Arrogate justifies big Juddmonte spending
Arrogate: $560,000 buy records record-breaking Travers Stakes win
PICTURE: Jessie Holmes/EquiSport Photos Arrogate justifies big Juddmonte spending By Nancy Sexton 2:12PM 1 SEP 2016
IN Flintshire, Khalid Abdullah has a horse who epitomises the power of his Juddmonte Farms. He is a son of homebred Dansili, one of a raft of brilliant performers foaled by another homebred in Hasili, and out of Dance Routine, whose family joined Juddmonte through the purchase of her third dam Fleet Girl during the early 1980s.
Juddmonte bred all bar one of the 16 stakes winners under Flintshire's first three dams. This is the kind of Juddmonte animal we have come to expect, whether it be Frankel, Twice Over, Midday, Kingman or Workforce. All are homegrown products and quite regularly are the produce of the operation's own sires.
However, its latest star is quite a different beast.
Arrogate, whose record-breaking 13-and-a-half-length-victory in Saturday's Travers Stakes came on the same Saratoga card as Flintshire's win in the Sword Dancer Stakes, represents a new chapter in Juddmonte's history as a Grade 1 winner purchased at public auction with a specific goal in mind.
Juddmonte Farms paid $560,000 for the colt at the 2014 Keeneland September Sale, making him the second most expensive yearling by Unbridled's Song at that auction.
Juddmonte's power as a breeder does not call for outside investments, especially in Europe, but sporadic yearling purchases have still been made, particularly in the last 15 years. Last October at Tattersalls it parted with 620,000gns for Cheveley Park Stud's Frankel colt out of Heaven Sent and 600,000gns for a Nathaniel half-sister to Sun Chariot Stakes winner Spinning Queen. The Frankel colt is none other than the exciting Seven Heavens, who maintained his unbeaten record at Goodwood on Tuesday.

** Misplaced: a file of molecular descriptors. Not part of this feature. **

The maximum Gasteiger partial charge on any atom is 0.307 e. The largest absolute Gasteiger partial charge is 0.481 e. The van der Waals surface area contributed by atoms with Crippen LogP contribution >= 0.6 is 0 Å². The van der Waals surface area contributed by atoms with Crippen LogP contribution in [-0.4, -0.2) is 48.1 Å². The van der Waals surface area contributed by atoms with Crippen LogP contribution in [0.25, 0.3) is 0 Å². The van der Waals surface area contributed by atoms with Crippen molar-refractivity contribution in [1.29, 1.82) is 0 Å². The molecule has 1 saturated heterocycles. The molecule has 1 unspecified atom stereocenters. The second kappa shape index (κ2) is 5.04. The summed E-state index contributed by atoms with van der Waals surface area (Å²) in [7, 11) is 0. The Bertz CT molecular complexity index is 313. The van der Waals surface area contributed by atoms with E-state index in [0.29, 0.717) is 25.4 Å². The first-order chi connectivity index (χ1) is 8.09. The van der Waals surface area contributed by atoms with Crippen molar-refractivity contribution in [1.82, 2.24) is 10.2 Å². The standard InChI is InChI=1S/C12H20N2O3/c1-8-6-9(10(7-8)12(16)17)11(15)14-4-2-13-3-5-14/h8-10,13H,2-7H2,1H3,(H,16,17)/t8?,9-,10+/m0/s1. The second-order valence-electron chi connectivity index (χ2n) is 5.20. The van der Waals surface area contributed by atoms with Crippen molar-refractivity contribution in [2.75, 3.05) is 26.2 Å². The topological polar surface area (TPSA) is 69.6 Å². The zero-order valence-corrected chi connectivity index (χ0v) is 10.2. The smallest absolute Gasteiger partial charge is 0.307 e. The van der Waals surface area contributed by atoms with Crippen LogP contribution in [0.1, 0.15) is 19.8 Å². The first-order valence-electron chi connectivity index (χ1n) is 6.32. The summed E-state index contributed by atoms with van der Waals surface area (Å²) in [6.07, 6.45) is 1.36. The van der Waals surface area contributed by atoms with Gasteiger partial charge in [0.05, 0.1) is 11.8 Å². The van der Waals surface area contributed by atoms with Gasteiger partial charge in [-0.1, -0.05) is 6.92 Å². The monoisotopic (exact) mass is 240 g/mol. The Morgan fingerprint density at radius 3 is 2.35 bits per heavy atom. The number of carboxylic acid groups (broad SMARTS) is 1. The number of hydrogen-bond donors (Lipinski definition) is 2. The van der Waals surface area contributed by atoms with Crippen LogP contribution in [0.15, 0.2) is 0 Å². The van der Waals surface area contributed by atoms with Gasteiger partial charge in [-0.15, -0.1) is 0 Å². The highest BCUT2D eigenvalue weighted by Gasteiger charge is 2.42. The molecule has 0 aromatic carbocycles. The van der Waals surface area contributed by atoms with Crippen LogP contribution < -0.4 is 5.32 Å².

Juddmonte's current position in America is a little different. The outfit celebrated tremendous success during its association with Bobby Frankel, who conditioned such Juddmonte stars as Aptitude, Cacique, Empire Maker, Exbourne, Skimming and Tinners Way.
Frankel was integral to Juddmonte's success in the US, which is recognised by five Eclipse Awards as leading breeder, and when he lost his battle against leukaemia in November 2009 its American arm was understandably at a crossroads.
"We used to have a lot of horses in California with Bobby Frankel," says Garrett O'Rourke, manager of Juddmonte Farms in Kentucky. "Those numbers dwindled when Bobby was ill and when he died there weren't many to pass on to Bill Mott. The first year, Bill had a few out there for us but then it wasn't really enough for him to justify going out there a second year. Prince Khalid was keen to continue to have horses racing in California and that was when Bob Baffert was hired."
Baffert was hired with the acknowledgement that Juddmonte does not produce in volume the type of dirt horses normally associated with the trainer. Thus came the decision to target that particular type at auction.
As in Europe, the preceding decade had featured sporadic participation from Juddmonte at auction. In 2005 it paid $550,000 for the Touch Gold filly Soothing Touch, a granddaughter of Coup De Genie, and were rewarded when she later bred Grade 1 winner Emollient. A year later it paid $350,000 for the Speightstown colt Lunar Victory, who became a useful handicapper for John Gosden before transferring across the Atlantic to Bill Mott, for whom he finished fourth in the Grade 1 Clark Handicap.
In 2012, however, Juddmonte entered the market more aggressively, paying $1.305 million for four yearlings to go to Baffert led by the $525,000 Elusive Quality colt Pimpernel, subsequently a three-time winner. Another colt, $300,000 purchase Curlin To Mischief, never ran but as a half-brother to Beholder and successful stallion Into Mischief, has been afforded a berth at stud in California.